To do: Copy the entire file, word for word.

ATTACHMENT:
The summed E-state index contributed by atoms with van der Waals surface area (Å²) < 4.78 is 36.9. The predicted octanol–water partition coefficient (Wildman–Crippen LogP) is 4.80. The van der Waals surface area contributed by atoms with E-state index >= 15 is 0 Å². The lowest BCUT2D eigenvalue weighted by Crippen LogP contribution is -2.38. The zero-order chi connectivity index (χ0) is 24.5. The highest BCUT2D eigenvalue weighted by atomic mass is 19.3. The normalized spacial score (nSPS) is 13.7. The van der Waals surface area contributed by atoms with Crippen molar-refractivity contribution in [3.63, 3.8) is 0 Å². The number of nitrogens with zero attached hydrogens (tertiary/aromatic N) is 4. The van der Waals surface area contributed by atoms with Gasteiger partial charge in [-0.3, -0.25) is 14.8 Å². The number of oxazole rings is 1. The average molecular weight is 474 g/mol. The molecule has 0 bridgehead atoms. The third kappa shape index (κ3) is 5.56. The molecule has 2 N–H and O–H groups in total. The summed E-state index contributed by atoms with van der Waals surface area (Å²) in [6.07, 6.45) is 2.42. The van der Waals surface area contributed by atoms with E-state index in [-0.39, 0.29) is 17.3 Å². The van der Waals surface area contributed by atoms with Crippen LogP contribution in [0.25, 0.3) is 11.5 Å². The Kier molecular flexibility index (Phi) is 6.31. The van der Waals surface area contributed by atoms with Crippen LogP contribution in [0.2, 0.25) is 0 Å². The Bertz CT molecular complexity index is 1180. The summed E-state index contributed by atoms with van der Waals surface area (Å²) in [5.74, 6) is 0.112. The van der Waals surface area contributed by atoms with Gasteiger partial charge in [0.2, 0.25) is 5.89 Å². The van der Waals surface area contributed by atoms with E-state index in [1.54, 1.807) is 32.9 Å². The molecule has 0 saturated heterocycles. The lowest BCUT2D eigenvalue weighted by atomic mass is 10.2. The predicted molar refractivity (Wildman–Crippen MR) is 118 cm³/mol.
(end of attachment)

The summed E-state index contributed by atoms with van der Waals surface area (Å²) < 4.78 is 36.9. The predicted octanol–water partition coefficient (Wildman–Crippen LogP) is 4.80. The van der Waals surface area contributed by atoms with E-state index >= 15 is 0 Å². The lowest BCUT2D eigenvalue weighted by Crippen LogP contribution is -2.38. The zero-order chi connectivity index (χ0) is 24.5. The highest BCUT2D eigenvalue weighted by atomic mass is 19.3. The normalized spacial score (nSPS) is 13.7. The van der Waals surface area contributed by atoms with Crippen molar-refractivity contribution in [3.63, 3.8) is 0 Å². The number of nitrogens with zero attached hydrogens (tertiary/aromatic N) is 4. The van der Waals surface area contributed by atoms with Gasteiger partial charge in [-0.3, -0.25) is 14.8 Å². The number of oxazole rings is 1. The average molecular weight is 474 g/mol. The molecule has 0 bridgehead atoms. The third kappa shape index (κ3) is 5.56. The molecule has 2 N–H and O–H groups in total. The summed E-state index contributed by atoms with van der Waals surface area (Å²) in [6.07, 6.45) is 2.42. The van der Waals surface area contributed by atoms with E-state index in [-0.39, 0.29) is 17.3 Å². The van der Waals surface area contributed by atoms with Crippen LogP contribution in [0.25, 0.3) is 11.5 Å². The Kier molecular flexibility index (Phi) is 6.31. The van der Waals surface area contributed by atoms with Crippen LogP contribution in [0.2, 0.25) is 0 Å². The Bertz CT molecular complexity index is 1180. The summed E-state index contributed by atoms with van der Waals surface area (Å²) in [5.74, 6) is 0.112. The van der Waals surface area contributed by atoms with Gasteiger partial charge in [0.2, 0.25) is 5.89 Å². The van der Waals surface area contributed by atoms with E-state index in [1.54, 1.807) is 32.9 Å². The molecule has 0 saturated heterocycles. The lowest BCUT2D eigenvalue weighted by atomic mass is 10.2. The predicted molar refractivity (Wildman–Crippen MR) is 118 cm³/mol.